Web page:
Ghostboard pixel Skip to content

Mullvad VPN and Tor Project Unite to Create a New Browser That Puts Privacy First

Mullvad x Tor Project collaborates on building a new web browser with its VPN integration!

Mullvad VPN is known for its no-logs policy and open-source clients (also available for Linux).

And now, they have launched an open-source privacy-focused browser.

The 'Mullvad Browser' has been made together with the Tor Project. Sounds exciting! Let us take a look at what it is all about!

Mullvad Browser: What is it?

Developed by the Tor Project's engineers, the Mullvad Browser is basically like the Tor Browser but without the Tor bits in it.

Instead, it gives the users a choice between using the inbuilt Mullvad VPN support or going solo without a VPN but with all the privacy-focused features.

The CEO of Mullvad VPN, Jan Jonsson mentions:

We want to free the internet from mass surveillance and a VPN alone is not enough to achieve privacy.

From our perspective there has been a gap in the market for those who want to run a privacy-focused browser as good as the Tor Project’s but with a VPN instead of the Tor Network.

You must be wondering, what are the privacy-focused features of the Mullvad Browser?

Will it be one of the best web browsers for Ubuntu and Linux? Who knows!

Well, for starters, the browser has been designed to minimize the threat of tracking and fingerprinting by big tech.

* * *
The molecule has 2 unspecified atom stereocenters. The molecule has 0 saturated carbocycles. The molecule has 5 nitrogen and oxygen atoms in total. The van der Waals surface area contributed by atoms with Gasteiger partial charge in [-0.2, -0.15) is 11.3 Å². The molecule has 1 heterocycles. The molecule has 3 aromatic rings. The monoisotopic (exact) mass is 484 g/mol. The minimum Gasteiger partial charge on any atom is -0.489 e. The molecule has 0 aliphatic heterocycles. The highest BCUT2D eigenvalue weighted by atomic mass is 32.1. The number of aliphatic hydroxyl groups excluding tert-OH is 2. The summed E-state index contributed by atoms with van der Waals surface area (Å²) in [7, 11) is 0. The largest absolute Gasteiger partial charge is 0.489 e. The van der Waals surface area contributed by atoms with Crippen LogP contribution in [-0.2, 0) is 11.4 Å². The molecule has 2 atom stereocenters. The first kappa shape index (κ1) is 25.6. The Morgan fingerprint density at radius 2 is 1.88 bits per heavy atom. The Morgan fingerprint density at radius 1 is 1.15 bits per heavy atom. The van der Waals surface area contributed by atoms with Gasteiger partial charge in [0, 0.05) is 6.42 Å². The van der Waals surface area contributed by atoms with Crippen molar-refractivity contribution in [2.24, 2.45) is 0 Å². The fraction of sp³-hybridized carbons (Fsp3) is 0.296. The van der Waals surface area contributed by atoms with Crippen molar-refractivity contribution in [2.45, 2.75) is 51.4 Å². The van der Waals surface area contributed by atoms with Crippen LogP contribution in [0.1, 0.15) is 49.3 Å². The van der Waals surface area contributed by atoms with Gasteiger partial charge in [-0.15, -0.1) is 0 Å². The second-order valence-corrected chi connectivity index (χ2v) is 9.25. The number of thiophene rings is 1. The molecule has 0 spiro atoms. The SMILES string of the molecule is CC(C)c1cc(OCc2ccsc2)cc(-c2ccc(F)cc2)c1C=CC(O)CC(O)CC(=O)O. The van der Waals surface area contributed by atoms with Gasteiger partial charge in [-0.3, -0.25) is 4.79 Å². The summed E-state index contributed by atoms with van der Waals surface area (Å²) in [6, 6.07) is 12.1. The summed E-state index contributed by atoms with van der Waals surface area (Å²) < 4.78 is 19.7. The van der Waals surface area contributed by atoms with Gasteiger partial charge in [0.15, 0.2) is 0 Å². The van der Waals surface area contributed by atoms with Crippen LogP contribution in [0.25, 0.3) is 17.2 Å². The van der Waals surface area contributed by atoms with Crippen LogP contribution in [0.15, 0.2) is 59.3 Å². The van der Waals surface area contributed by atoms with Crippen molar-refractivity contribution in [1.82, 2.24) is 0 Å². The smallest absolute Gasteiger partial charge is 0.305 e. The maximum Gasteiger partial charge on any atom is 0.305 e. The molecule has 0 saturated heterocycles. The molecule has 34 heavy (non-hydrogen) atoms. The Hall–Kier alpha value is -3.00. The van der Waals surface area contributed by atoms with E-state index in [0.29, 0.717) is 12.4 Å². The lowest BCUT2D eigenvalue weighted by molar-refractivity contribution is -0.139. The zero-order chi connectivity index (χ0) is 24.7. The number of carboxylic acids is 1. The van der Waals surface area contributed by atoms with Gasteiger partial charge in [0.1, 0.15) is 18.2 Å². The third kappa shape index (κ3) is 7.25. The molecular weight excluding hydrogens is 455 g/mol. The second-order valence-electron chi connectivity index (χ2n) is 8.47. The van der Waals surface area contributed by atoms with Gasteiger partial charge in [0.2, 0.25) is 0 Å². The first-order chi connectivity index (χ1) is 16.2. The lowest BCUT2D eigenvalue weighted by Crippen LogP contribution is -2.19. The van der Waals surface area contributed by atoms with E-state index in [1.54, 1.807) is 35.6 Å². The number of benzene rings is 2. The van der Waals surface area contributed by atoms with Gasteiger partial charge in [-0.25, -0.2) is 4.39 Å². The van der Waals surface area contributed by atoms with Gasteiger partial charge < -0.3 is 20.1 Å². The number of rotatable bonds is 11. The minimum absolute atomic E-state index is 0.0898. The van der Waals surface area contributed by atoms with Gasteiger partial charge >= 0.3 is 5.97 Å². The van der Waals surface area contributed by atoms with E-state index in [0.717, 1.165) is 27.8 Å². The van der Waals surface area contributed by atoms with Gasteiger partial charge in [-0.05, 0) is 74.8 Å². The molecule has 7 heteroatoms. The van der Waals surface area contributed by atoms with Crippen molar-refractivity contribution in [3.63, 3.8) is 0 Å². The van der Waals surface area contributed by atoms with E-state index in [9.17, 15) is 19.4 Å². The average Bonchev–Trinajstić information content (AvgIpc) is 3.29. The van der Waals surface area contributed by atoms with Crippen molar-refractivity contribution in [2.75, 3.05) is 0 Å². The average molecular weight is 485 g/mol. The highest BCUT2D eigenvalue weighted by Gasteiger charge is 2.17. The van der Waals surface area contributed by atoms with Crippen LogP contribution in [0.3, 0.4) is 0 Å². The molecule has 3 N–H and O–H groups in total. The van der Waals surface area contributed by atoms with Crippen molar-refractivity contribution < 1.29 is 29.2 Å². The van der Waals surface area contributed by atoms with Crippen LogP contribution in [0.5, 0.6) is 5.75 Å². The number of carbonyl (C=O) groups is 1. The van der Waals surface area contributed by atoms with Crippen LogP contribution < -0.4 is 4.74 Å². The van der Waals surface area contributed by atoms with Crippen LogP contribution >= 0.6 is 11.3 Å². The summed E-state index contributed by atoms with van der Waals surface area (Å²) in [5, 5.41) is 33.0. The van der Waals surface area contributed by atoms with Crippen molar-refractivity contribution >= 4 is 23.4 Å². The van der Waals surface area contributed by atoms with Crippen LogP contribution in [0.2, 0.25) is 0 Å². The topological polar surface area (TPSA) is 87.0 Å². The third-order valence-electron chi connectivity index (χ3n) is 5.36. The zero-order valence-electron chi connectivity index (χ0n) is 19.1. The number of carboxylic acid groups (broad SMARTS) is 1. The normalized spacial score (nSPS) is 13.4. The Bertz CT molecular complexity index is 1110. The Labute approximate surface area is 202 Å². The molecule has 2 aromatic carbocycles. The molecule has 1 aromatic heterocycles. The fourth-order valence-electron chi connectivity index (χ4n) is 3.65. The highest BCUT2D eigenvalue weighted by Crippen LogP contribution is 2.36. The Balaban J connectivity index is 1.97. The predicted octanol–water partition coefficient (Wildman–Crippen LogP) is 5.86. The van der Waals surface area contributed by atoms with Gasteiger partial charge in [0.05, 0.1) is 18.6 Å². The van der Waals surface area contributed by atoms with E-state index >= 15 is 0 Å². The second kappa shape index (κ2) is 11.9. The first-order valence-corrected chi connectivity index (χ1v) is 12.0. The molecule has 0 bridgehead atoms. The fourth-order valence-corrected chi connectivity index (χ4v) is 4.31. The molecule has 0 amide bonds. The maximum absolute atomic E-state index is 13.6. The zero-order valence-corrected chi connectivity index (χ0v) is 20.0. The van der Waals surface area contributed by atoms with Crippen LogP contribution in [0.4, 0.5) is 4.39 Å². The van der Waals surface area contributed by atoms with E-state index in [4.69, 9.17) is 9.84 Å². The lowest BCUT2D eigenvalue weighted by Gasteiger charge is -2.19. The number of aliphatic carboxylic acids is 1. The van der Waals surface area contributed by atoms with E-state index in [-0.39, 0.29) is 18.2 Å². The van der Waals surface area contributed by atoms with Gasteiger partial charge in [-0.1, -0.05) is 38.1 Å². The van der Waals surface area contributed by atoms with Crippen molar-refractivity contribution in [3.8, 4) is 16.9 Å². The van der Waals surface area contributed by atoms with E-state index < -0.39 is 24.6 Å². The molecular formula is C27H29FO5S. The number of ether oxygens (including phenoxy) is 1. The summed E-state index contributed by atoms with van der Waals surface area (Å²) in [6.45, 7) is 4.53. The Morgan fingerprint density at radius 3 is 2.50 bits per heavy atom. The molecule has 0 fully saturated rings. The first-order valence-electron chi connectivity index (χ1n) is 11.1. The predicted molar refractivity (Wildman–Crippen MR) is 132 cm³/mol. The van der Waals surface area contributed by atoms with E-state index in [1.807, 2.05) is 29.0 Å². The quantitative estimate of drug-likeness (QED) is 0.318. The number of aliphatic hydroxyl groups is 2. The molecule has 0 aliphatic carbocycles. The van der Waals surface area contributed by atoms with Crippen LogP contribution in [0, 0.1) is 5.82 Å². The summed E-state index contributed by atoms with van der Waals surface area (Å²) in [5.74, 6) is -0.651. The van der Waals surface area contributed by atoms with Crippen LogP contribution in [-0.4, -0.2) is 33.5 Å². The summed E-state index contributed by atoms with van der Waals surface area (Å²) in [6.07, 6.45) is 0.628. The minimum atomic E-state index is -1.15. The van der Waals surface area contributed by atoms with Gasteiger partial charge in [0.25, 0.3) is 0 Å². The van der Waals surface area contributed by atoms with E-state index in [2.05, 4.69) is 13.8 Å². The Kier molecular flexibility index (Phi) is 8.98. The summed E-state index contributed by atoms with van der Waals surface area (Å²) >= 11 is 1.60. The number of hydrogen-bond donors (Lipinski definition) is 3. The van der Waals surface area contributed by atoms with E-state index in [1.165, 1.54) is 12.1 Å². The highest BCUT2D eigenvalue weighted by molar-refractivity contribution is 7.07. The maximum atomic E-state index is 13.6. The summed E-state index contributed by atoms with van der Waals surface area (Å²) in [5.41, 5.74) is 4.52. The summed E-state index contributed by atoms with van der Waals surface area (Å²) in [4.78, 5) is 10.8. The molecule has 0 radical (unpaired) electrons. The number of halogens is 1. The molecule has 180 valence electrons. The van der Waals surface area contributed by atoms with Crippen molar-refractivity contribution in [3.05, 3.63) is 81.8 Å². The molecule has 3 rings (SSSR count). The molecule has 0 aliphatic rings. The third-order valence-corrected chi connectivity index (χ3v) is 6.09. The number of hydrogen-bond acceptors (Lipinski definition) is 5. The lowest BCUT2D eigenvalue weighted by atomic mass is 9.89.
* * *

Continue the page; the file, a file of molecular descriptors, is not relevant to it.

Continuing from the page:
Fingerprinting is a very invasive form of tracking worse than your run-of-the-mill tracking cookies. More on it here.

Mullvad Browser does not save any browsing history or cookies, unless you set it to save those for you. By default, it will only save the created bookmarks, extension settings and the browser's cache (for internal UI purposes).

It also ships with three valuable extensions:

uBlock Origin for blocking ads and trackers, NoScript to prevent XSS attacks, and Mullvad's Browser extension for their VPN integration.

Furthermore, for protection against fingerprinting, Mullvad Browser employs a combination of tactics, some of which include:

  • A user's Timezone is reported as UTC, irrespective of their location.
  • The system memory and CPU cores are hidden.
  • The browser window is set to be smaller than the user's display resolution.
  • Keyboard Layout and Language are masked.

Of course, you can use some simple privacy tools coupled with the browser to enhance your digital privacy.

When I tested Mullvad Browser on my Ubuntu setup by running a fingerprint test by the Electronic Frontier Foundation, I found out that my browser had a unique fingerprint.

I am not sure what went wrong or if it will be fixed/improved in the coming updates to it, but Tor Browser and Brave manage to provide a randomized fingerprint.

Maybe, the Mullvad browser reduces the data available to fingerprinters for now.

Why now?: The folks over at Mullvad felt there was a gap to fill, as there hasn't been a good privacy-focused browser except for the Tor browser for a long-time now.

That is why the Mullvad Browser is aimed at those who prefer to use a VPN instead of the Tor Network, but with all the privacy-focused features found on the Tor browser.

You can check its official announcement or GitHub repo to learn more about the intricacies of this browser.

Want to try it out?

Mullvad Browser is available for many platforms, including Linux, Windows, and macOS.

You can head to the official site to download it, or click on the button below to get it.

Suggested Read 📖

12 Simple Tools to Protect Your Privacy
Quick ways to enhance online privacy? Use these simple tools to take control of your data easily.

More from It's FOSS...